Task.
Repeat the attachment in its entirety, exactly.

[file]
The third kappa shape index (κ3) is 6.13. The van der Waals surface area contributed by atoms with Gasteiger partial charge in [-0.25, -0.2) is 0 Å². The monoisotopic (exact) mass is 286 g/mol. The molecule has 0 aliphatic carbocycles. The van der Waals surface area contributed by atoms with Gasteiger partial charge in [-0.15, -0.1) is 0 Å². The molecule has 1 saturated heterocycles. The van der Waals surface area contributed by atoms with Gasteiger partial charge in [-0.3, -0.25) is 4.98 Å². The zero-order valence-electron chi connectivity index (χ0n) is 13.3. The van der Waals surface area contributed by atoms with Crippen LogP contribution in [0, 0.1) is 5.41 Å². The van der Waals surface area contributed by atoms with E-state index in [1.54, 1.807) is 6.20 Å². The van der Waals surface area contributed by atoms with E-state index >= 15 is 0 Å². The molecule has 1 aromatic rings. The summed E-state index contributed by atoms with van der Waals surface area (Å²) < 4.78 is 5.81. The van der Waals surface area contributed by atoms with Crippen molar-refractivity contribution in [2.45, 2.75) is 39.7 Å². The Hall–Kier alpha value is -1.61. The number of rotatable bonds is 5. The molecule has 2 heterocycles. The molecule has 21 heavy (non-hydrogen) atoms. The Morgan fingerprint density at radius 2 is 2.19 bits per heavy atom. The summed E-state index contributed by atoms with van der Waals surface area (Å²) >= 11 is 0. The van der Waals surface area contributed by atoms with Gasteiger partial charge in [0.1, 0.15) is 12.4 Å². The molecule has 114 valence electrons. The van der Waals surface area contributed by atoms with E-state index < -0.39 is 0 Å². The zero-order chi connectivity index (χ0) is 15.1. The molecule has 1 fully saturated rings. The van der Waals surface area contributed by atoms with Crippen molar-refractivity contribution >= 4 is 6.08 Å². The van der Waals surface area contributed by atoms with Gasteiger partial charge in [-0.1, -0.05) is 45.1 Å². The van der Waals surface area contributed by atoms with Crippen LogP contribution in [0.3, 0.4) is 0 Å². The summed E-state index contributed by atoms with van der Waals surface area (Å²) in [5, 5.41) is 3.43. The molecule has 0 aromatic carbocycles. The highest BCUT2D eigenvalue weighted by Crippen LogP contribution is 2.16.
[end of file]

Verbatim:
The third kappa shape index (κ3) is 6.13. The van der Waals surface area contributed by atoms with Gasteiger partial charge in [-0.25, -0.2) is 0 Å². The monoisotopic (exact) mass is 286 g/mol. The molecule has 0 aliphatic carbocycles. The van der Waals surface area contributed by atoms with Gasteiger partial charge in [-0.15, -0.1) is 0 Å². The molecule has 1 saturated heterocycles. The van der Waals surface area contributed by atoms with Gasteiger partial charge in [-0.3, -0.25) is 4.98 Å². The zero-order valence-electron chi connectivity index (χ0n) is 13.3. The van der Waals surface area contributed by atoms with Crippen LogP contribution in [0, 0.1) is 5.41 Å². The van der Waals surface area contributed by atoms with E-state index in [1.54, 1.807) is 6.20 Å². The van der Waals surface area contributed by atoms with E-state index >= 15 is 0 Å². The molecule has 1 aromatic rings. The summed E-state index contributed by atoms with van der Waals surface area (Å²) < 4.78 is 5.81. The van der Waals surface area contributed by atoms with Crippen molar-refractivity contribution in [2.45, 2.75) is 39.7 Å². The Hall–Kier alpha value is -1.61. The number of rotatable bonds is 5. The molecule has 2 heterocycles. The molecule has 21 heavy (non-hydrogen) atoms. The Morgan fingerprint density at radius 2 is 2.19 bits per heavy atom. The summed E-state index contributed by atoms with van der Waals surface area (Å²) >= 11 is 0. The van der Waals surface area contributed by atoms with Gasteiger partial charge in [0.1, 0.15) is 12.4 Å². The molecule has 114 valence electrons. The van der Waals surface area contributed by atoms with E-state index < -0.39 is 0 Å². The zero-order chi connectivity index (χ0) is 15.1. The molecule has 1 fully saturated rings. The van der Waals surface area contributed by atoms with Crippen molar-refractivity contribution >= 4 is 6.08 Å². The van der Waals surface area contributed by atoms with Gasteiger partial charge in [-0.1, -0.05) is 45.1 Å². The van der Waals surface area contributed by atoms with Crippen LogP contribution in [0.3, 0.4) is 0 Å². The summed E-state index contributed by atoms with van der Waals surface area (Å²) in [5, 5.41) is 3.43. The molecule has 0 aromatic carbocycles. The highest BCUT2D eigenvalue weighted by Crippen LogP contribution is 2.16.